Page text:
With gas prices remaining high, some owners of larger vehicles are trading in their gas-guzzlers for smaller, more fuel-efficient vehicles.  According to the National Automobile Dealers Association, the average price of a new car sold in the United States is $28,400. With new cars costing a pretty penny, more and more consumers are considering used vehicles to save even more money. While many prospective buyers aim to find a car at the right price, it’s important to not forget safety and reliability.


Before purchasing a used vehicle, it’s essential to find out as much as you can about the vehicle’s maintenance history and any existing mechanical problems.

“A rigorous test drive and a thorough inspection done by an ASE-certified automotive technician are the best ways to make sure the used vehicle you are considering buying is in good condition,” says Bob Arlotta, NAPA’s 2008 Technician of the Year.

According to Arlotta, inspections typically cost around $90, but if the technician discovers a major defect, you have saved yourself a big headache and potentially thousands of dollars. When inspecting a used vehicle, experienced technicians traditionally check the following areas for existing problems and possible warning signs:


  • Floor wells, doors and lower sills are checked for red stains and dimpled or bubbled paint, which can be signs of impending rust.
  • The vehicle’s panel surfaces are inspected for hail damage and overall fit, as loose side panels may indicate past accident damage.

Under the hood

  • The overall appearance of the vehicle’s engine is important to have inspected as any build-up of dirt or oil can indicate mechanical problems.  Dirty and/or thick engine oil and noticeable sludge in the engine may indicate a lack of routine maintenance by the previous owners.  Also, grey or milky colored engine oil may signify the presence of water, which can cause serious engine malfunctions. Any rattling noises heard while the engine is idle can mean incorrect tuning or excessive wear.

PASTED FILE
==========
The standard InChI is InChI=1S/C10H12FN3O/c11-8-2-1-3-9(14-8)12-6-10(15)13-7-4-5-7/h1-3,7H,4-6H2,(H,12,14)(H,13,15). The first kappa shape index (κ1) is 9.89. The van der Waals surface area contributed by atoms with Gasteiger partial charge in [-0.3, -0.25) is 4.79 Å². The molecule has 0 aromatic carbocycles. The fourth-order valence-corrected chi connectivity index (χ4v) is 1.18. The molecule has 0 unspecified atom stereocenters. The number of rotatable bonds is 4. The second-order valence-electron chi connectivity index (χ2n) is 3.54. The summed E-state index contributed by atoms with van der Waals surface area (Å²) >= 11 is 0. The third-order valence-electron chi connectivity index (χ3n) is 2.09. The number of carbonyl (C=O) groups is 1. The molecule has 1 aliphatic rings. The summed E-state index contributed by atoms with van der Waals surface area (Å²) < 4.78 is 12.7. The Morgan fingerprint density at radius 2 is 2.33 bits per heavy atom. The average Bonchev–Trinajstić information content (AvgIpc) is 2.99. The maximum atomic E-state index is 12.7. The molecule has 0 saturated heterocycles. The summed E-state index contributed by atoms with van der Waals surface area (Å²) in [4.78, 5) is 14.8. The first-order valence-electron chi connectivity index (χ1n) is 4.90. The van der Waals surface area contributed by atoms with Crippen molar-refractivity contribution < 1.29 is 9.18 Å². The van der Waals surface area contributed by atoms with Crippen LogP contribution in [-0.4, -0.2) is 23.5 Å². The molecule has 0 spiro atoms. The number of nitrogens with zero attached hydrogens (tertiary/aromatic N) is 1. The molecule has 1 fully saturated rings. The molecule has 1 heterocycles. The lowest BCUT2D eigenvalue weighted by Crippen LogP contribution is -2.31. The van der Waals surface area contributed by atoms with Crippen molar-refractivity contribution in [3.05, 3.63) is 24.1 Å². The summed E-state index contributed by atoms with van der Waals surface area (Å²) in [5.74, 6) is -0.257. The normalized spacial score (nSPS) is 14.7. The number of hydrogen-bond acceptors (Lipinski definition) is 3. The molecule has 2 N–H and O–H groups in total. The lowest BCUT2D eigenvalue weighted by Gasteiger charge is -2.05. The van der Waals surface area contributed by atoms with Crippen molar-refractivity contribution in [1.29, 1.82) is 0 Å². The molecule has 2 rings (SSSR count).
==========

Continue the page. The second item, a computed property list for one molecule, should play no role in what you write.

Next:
• When inspecting the transmission, technicians test for smooth gear changes and listen for any rattles or knocking noises.  On front-wheel drive vehicles, these noises can indicate worn constant-velocity joints.
  • Radiator coolant should be clean and brightly colored.  Oil in the coolant may indicate a cracked cylinder head or a leaking gasket. Radiator cooler fins and core tubes are also typically checked for corrosion or damage.
  • The vehicle’s battery is checked for acid corrosion and remaining life.

Underneath the vehicle

  • Tires are checked for uneven wear, which may indicate worn or misaligned steering or suspension.
  • The engine, transmission, axles, brakes, power steering and shock absorbers are assessed for oil leaks.
  • The exhaust system is tested for fumes or excessive noise, which can indicate holes or rust in the pipes or muffler.

Road test

  • During a test drive, technicians look for excessive leaning or wandering on straight roads, which can be a sign of worn suspension or misaligned steering.
  • The vehicle should stop smoothly and in a straight line.  The pedal should not sink to the floor or feel spongy, and the steering wheel should not vibrate.

“Unless you have experience repairing vehicles, it’s probably a good idea to have the vehicle inspected by your regular automotive technician,” says Arlotta. “Spending a little bit of money to learn about a vehicle’s history and find out its current mechanical state will help you make an educated decision about your used vehicle purchase.”

If you have already purchased a questionable vehicle, or would like a second opinion before you purchase, come visit Smiths for consultation.